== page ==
A lot of people were infuriated after Rachel Maddow took viewers on an emotional rollercoaster on Tuesday night when she announced she had Donald Trump's tax returns...only to go on and on with an excruciatingly long build up to the "reveal," which turned out to be two pages of a 2005 tax document that you could have just seen online. Stephen Colbert mimicked her style in a segment last night, throwing out dramatic pause after dramatic pause as he offered his own drawn-out preamble regarding a joke connected to Trump.

The real Rachel Maddow was on The Tonight Show With Ratings Loser Jimmy Fallon talking about those Trump tax returns and how they were obtained and verified. It was bad enough that she got all our hopes up for two pages of whatever—but forcing me to embed a Fallon video? TOO FAR MADDOW.

Colbert has a slightly different theory on how Maddow got those tax returns: he thinks Trump may have been his own leaker. Colbert then took to his microwave camera to get to the heart of this conspiracy: "Follow me here," he said. "Maybe Trump did leak his own tax returns from the year when he actually paid returns to dispel rumors that he hasn't paid taxes in 20 years. Or maybe this whole tax thing is just a distraction from the investigation into his connections with Russia. Or maybe that's just a distraction from the fact that Trumpcare's dead on arrival. If you think about it, it makes sense. But if you don't think about it, it makes more sense."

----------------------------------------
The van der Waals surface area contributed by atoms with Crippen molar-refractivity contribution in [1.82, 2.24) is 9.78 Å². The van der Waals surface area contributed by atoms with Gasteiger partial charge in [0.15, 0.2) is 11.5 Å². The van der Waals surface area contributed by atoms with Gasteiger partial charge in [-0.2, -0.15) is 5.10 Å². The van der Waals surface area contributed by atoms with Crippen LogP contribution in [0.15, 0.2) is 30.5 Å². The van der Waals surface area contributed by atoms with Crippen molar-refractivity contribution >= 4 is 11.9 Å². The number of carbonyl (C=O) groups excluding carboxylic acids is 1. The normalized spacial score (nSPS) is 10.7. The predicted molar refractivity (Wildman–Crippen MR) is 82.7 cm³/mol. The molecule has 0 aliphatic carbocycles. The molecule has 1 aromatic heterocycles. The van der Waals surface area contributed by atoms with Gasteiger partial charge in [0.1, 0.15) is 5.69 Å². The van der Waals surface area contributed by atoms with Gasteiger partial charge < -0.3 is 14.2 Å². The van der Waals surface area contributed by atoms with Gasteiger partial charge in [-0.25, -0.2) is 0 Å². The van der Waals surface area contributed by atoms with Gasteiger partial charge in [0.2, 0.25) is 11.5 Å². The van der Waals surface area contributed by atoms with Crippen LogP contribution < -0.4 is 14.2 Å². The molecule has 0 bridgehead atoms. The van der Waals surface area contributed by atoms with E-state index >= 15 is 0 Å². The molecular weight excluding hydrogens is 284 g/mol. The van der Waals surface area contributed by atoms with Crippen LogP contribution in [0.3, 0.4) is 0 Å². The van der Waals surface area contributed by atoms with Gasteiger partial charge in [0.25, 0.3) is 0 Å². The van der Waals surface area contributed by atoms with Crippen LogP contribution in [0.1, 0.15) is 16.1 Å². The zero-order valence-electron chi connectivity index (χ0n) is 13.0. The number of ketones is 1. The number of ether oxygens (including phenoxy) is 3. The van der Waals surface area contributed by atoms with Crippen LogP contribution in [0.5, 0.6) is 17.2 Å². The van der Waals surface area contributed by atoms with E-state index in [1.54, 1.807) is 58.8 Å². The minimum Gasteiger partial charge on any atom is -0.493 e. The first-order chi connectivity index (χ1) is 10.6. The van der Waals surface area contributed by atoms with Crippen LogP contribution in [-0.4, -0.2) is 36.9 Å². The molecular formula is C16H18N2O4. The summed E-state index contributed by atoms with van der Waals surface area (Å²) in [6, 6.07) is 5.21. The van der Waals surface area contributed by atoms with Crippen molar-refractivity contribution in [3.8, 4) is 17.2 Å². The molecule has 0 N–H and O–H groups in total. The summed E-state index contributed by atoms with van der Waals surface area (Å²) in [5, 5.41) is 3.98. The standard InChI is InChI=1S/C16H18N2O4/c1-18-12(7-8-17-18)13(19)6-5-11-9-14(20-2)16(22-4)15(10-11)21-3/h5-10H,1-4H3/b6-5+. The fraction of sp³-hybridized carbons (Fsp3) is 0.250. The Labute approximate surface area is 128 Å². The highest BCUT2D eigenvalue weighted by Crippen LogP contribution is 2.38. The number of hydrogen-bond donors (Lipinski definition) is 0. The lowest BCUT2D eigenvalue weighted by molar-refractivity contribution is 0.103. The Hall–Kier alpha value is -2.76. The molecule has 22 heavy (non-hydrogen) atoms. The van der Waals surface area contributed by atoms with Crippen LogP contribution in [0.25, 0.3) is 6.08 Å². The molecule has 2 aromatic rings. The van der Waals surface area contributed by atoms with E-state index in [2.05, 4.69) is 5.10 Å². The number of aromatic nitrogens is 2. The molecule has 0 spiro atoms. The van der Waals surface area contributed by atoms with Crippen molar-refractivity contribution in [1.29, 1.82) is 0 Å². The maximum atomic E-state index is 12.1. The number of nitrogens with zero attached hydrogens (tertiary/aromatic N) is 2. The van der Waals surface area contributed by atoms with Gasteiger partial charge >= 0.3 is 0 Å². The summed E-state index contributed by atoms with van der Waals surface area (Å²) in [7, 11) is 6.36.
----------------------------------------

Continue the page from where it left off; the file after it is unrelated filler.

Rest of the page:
But at least we learned what it takes to get the White House to confirm some basic facts about the president: "So apparently I think this proves if they think you already have the information, Trump's team is more than happy to confirm it. I guess now is a good time to tell the White House that someone Fed Ex'd me a urine-soaked videotape."

Seth Meyers, meanwhile, thinks the real revelation of the tax returns is how he feels about his children: "Specifically the part where he claimed Ivanka and Donald Jr. as dependents and tried to write off Eric as a loss."

For his "A Closer Look" segment, Meyers looked closer at how the Trump administration consistently tries to discredit the sources of anyone who presents facts that clash with their agenda. "The only constant in all of this is that Trump likes something if it agrees with him, and he hates it if it doesn't," Meyers said. "Even when Trump makes a claim in his own words, like when he accused President Obama of wiretapping him, we can't be sure if we are supposed to take him literally."